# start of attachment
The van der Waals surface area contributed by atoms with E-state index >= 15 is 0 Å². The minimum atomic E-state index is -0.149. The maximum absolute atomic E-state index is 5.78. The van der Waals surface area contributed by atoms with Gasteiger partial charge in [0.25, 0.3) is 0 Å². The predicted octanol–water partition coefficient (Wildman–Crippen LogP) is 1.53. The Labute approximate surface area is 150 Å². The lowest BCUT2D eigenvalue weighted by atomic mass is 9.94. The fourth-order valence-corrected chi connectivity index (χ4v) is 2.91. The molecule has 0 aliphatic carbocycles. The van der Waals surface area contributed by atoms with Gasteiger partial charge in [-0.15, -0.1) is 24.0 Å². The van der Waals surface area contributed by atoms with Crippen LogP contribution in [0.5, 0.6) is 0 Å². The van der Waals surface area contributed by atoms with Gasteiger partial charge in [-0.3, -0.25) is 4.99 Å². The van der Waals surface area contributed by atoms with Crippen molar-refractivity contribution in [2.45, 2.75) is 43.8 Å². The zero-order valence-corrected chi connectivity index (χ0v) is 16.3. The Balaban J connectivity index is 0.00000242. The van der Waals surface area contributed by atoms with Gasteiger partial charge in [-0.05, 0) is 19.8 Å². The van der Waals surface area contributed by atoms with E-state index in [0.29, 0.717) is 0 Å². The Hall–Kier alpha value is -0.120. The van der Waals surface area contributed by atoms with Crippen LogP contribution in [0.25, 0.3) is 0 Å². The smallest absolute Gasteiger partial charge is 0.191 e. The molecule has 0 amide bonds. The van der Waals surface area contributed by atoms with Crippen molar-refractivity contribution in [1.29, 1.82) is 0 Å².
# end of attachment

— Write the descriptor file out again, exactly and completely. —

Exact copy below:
The van der Waals surface area contributed by atoms with E-state index >= 15 is 0 Å². The minimum atomic E-state index is -0.149. The maximum absolute atomic E-state index is 5.78. The van der Waals surface area contributed by atoms with Gasteiger partial charge in [0.25, 0.3) is 0 Å². The predicted octanol–water partition coefficient (Wildman–Crippen LogP) is 1.53. The Labute approximate surface area is 150 Å². The lowest BCUT2D eigenvalue weighted by atomic mass is 9.94. The fourth-order valence-corrected chi connectivity index (χ4v) is 2.91. The molecule has 0 aliphatic carbocycles. The van der Waals surface area contributed by atoms with Gasteiger partial charge in [-0.15, -0.1) is 24.0 Å². The van der Waals surface area contributed by atoms with Crippen LogP contribution in [0.5, 0.6) is 0 Å². The van der Waals surface area contributed by atoms with Gasteiger partial charge in [-0.3, -0.25) is 4.99 Å². The van der Waals surface area contributed by atoms with Crippen molar-refractivity contribution in [2.45, 2.75) is 43.8 Å². The zero-order valence-corrected chi connectivity index (χ0v) is 16.3. The Balaban J connectivity index is 0.00000242. The van der Waals surface area contributed by atoms with Gasteiger partial charge in [-0.05, 0) is 19.8 Å². The van der Waals surface area contributed by atoms with E-state index in [0.29, 0.717) is 0 Å². The Hall–Kier alpha value is -0.120. The van der Waals surface area contributed by atoms with Crippen LogP contribution in [0.25, 0.3) is 0 Å². The smallest absolute Gasteiger partial charge is 0.191 e. The molecule has 0 amide bonds. The van der Waals surface area contributed by atoms with Crippen molar-refractivity contribution in [1.29, 1.82) is 0 Å².